Model railroad museum is Gulf Coast destination

Model railroad museum

A small portion of a layout at the museum. Image courtesy of the Mississippi Coast Model Railroad Museum

GULFPORT, Miss. (AP) – Founded more than 20 years ago and initially housed in a now-shuttered shopping mall, the Mississippi Coast Model Railroad Museum has grown from that single store space to a facility that now boasts three buildings filled with trains and intricate displays and an outdoor area that includes a small working train that kids and adults alike can ride.

Now the museum’s already impressive collection is about to unveil its most massive expansion to date.

Just down the street from the museum’s current facility, the membership has acquired a small shopping center which will provide some 40,000 additional square feet of display space.

Inside the structure, members and volunteers have been working diligently to get the new addition ready for the public. The original plan was to open it in conjunction with the museum’s fifth anniversary at the Pass Road facility on March 22, but due to the COVID-19 outbreak that celebration has been delayed.

When the expansion does open, it will feature some of the most impressive model train displays found anywhere in the U.S., including an almost unbelievable set built by a Miami train enthusiast for $250,000.

“He got older and was looking for a museum to house his layout,” said museum president Richard Mueller. “Most clubs didn’t have the space, because it’s such a big layout. So our club moved it in two semi trucks. It’s an incredible display.”

Also on display in the new building will be the former Orange Grove Hobby Shop layout. Built by five men over a 15-year-period, it was the showpiece of the hobby shop, Muller said.

“The hobby shop had new owners come in and they ended up donating the layout to us and we’re restoring it,” Mueller said. “That is by far the piece I’m proudest of across the street. (Layouts) are never really completely finished, but it will be essentially complete a year from now.”

While the new facility will be remarkable, there is plenty to entertain young and old alike inside the three current buildings. Club members say they lost track long ago of exactly how many trains are in the museum, but there are 87 different trains running inside displays at any given moment.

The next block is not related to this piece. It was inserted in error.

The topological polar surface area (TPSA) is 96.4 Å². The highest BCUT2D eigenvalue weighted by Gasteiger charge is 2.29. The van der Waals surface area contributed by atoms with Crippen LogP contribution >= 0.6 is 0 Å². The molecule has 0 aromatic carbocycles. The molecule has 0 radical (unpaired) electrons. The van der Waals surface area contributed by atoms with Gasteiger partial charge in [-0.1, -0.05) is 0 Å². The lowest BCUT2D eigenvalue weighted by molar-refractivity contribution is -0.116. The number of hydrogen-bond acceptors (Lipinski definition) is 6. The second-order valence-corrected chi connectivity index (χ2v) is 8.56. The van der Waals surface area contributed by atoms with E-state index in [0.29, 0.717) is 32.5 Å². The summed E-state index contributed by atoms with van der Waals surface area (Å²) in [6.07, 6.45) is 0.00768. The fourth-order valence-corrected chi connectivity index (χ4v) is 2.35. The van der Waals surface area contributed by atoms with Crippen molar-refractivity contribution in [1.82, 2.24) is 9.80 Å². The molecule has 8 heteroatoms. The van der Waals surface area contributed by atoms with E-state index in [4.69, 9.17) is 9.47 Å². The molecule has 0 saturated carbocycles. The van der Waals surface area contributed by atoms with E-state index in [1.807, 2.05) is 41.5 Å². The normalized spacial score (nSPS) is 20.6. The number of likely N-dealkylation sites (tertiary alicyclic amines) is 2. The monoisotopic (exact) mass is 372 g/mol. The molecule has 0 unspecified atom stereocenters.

There is also a collection of antique model trains, ranging from the oldest, built in 1865, to the latest models, according to club member Jon Gray. The model trains run the gamut of sizes, from standard (largest) down to the 1:450 T scale, smaller than a finger.

The museum also houses what Mueller said is likely the largest collection of Lego train displays in a 500-mile radius—with another 2.5 million-piece Lego set under construction in the new facility.

Also inside the new facility will be one of the largest American Flyer train collections in the country, courtesy of member Rob Mooney. The American Flyers are primarily pre-World War II collections, Mueller said.

Mueller himself is working on a prewar Lionel set.

The museum has about 51 active members, said member Michael Hesser, with another 150 non-active members, who pay the membership dues to help keep the museum operating.

“We have a lot to offer the public,” Hesser said, “but we are still a club. We rely on donations and memberships to keep going. We receive no public money.”

Mueller likely spoke for the entire museum membership when he was asked about his obvious love-affair with model trains.

“My brother and I played with trains when we were young boys,” he said. “I got my first set when I was 10 years old in 1959. We had space in the attic, which didn’t have air conditioning or heat, so in the winter we had to wear coats and in the summer we perspired a lot, but we eventually had a monstrous layout in our attic.

“My brother would do the scenery and I would put the track down and we would run trains and have a great time.”

Mueller, who has been a member for seven years and the museum president for the past three, also said many model train enthusiasts may have gotten away from it during years they were raising families, but returned to it during their empty-nest or retirement years.

“It’s amazing how every one of our members has some part of this they just love doing,” Mueller said. “We love model making. I’ve enjoyed every part of this.”

By WARREN KULO, The Mississippi Press

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AP-WF-03-29-20 0401GMT